being ordained priest, while under the canonical age, at Soissons, 18 March 1589–90, by papal dispensation, he returned to England as a missioner. He was apprehended by Topcliffe while celebrating mass in the house of Swithen Wells in Gray's Inn Fields, London, 7 Nov. 1591, with two other priests and four laymen. On 4 Dec. they were brought to trial, Geninges being dressed in a fool's coat which had been found in Wells's house. The next day the jury found the three priests guilty of high treason for returning to the realm contrary to the statute of Elizabeth, and the laymen were convicted of felony for aiding and assisting the priests. They were all executed at Tyburn except Geninges and Wells, who were executed on 10 Dec. (O.S.) 1591 under peculiarly revolting circumstances before the door of the house in which they had been captured in Gray's Inn Fields.
‘The Life and Death of Mr. Edmund Geninges, Priest, Crowned with Martyrdome at London, the 10 Day of Nouember in the year MDXCI,’ appeared at St. Omer in 1614, 4to. There is a perfect copy of this extremely rare work in the Grenville Library, and another in the Huth collection. The title-page, the portrait of Geninges, ‘Ætatis suæ 24, Ao 1591,’ and eleven quaint prints illustrating his life from childhood, are all engraved by Martin Bas. The whole work is in prose except ‘The Author to his Booke’ and ‘The Booke to his Reader,’ three six-line stanzas, each on A 2. On A 3 is a letter signed ‘J. W. P.’ addressed to ‘Maister J. G. P.’ These initials probably represent John Wilson or Watson, the author of the ‘Roman Martyrologie,’ 1608, and John Geninges [q. v.], the brother of Edmund. It is not at all clear from the letter whether Wilson or John Geninges was the author of the biography. Challoner, however, ascribes the authorship to John Geninges. A reprint of the work ‘without any substantial alteration’ appeared at London in 1887, 4to, under the editorship of the Rev. William Forbes-Leith, S.J.
Another work relating to Edmund Geninges was printed under the title of ‘Strange and Miraculous News from St. Omers, being an Account of the wonderful Life and Death of a Popish Saint and Martyr named Mr. Edmund Gennings, Priest, who was executed for treason some years since; with a relation of the miracles … at his death. Wherein may be observed what lying wonders the Papists are made to believe’ [London, 1680?], fol.
[Challoner's Missionary Priests; Dodd's Church Hist. ii. 89; Douay Diaries, p. 423; Gillow's Bibl. Dict. ii. 415, 423; Granger's Biog. Hist. of England, 5th edit. i. 275; Bibl. Grenvilliana, pt. i. p. 270; Harwood's Lichfield; Cat. of the Huth Library, ii. 589; Lowndes's Bibl. Man. (Bohn), p. 874; Stanton's Menology, p. 590; Stow's Annales (1615), p. 764.]
GENINGES, JOHN (1570?–1660), Franciscan friar, born at Lichfield in or about 1570, was brought up in the protestant religion, but became a catholic after the execution of his elder brother, Edmund Geninges [q. v.] He entered the English College at Douay, was ordained priest in 1607, and was sent on the mission in the following year. In 1614 or 1615 he was admitted into the order of St. Francis. In 1616, in his capacity of vicar and custos of England, he assembled at Gravelines about six of his brethren, including novices, and within three years he succeeded in establishing at Douay the monastery of St. Bonaventure, of which he was the first vicar and guardian. In 1621, with the assistance of Father Christopher Davenport [q. v.], he founded the convent of St. Elizabeth at Brussels for English nuns of the third order of St. Francis. On the restoration of the English province of his order he was appointed its first provincial, in a chapter held at Brussels on 1 Dec. 1630. He was re-elected provincial in the second chapter held at Greenwich on 15 Jan. 1633–4, for another triennium, and again in the fourth chapter at London on 19 April 1640. He died at Douay on 2 Nov. (O.S.) 1660. Dr. Oliver states that his portrait is preserved in the house of St. Peter's Chapel, Birmingham. To him is generally ascribed the authorship of the curious biography of his brother, published at St. Omer in 1614 [see Geninges, Edmund]. He also wrote ‘Institutio Missionariorum,’ Douay, 1651, 16mo.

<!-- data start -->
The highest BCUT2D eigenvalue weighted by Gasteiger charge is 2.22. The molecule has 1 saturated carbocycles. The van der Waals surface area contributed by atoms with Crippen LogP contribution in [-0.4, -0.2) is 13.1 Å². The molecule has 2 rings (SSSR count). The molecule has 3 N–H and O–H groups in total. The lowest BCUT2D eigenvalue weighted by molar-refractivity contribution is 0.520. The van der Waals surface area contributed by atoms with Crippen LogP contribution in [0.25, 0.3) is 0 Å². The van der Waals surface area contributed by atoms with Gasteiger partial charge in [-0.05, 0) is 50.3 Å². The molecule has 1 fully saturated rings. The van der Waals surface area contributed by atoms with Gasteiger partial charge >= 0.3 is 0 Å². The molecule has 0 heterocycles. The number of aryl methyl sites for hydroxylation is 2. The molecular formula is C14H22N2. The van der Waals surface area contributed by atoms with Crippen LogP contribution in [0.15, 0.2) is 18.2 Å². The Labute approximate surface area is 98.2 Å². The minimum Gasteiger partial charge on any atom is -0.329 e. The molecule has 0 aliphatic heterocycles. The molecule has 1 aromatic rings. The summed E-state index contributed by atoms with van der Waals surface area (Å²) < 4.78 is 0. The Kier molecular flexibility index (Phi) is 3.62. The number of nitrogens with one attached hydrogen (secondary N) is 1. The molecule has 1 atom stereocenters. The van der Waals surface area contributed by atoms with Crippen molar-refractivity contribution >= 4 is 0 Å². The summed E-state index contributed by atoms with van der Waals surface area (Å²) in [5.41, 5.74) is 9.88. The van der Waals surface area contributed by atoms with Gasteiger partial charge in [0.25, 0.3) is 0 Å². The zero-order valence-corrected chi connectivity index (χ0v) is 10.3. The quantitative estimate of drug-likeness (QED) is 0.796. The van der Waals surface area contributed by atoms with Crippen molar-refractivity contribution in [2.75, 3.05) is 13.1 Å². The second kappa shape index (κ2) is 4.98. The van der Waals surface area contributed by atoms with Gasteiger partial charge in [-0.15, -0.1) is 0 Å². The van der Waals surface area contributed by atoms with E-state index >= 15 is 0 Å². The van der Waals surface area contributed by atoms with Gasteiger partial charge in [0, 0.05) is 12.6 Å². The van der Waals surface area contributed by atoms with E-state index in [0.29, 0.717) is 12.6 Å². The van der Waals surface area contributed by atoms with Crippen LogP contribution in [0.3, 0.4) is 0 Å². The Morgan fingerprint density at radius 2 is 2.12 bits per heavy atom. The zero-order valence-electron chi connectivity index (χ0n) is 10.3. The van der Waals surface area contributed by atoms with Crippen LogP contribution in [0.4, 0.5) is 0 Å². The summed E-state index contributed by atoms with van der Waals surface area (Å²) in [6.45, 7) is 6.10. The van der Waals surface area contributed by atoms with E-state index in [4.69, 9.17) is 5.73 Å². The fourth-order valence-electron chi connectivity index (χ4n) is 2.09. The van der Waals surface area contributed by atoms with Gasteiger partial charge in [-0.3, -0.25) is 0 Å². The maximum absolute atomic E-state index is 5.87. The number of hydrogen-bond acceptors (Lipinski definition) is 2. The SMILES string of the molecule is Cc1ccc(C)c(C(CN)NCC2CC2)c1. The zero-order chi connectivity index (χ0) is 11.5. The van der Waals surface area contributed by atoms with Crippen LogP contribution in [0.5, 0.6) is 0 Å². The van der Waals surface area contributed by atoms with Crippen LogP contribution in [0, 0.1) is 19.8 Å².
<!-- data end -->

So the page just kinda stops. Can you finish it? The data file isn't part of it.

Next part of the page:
[Dodd's Church Hist. ii. 416; Douay Diaries, i. 19, 34; Gillow's Bibl. Dict.; Hist. MSS. Comm. 5 Rep. p. 468; Oliver's Catholic Religion in Cornwall, pp. 540, 541, 551; Parkinson's Collectanea Anglo-Minoritica, p. 261; Petre's Colleges and Convents, pp. 44, 90; Wadding's Scriptores Ord. Minorum.]
GENT, Sir THOMAS (d. 1593), judge, was the eldest or only son of William Gent, lord of the manor of Moyns, Steeple Bumpstead, Essex, of ancient family, by Agnes, daughter and coheiress of Thomas Carr of Great Thurlow, Suffolk. He was educated at Cambridge, probably at Christ's College, where one ‘Gent’ matriculated as a pensioner in 1548. He entered at the Middle Temple, and was called to the bar, and was Lent reader there in 1571 and 1574. He was appointed on 2 April 1571 to the lucrative office of steward of all the courts of Edward de Vere, earl of Oxford.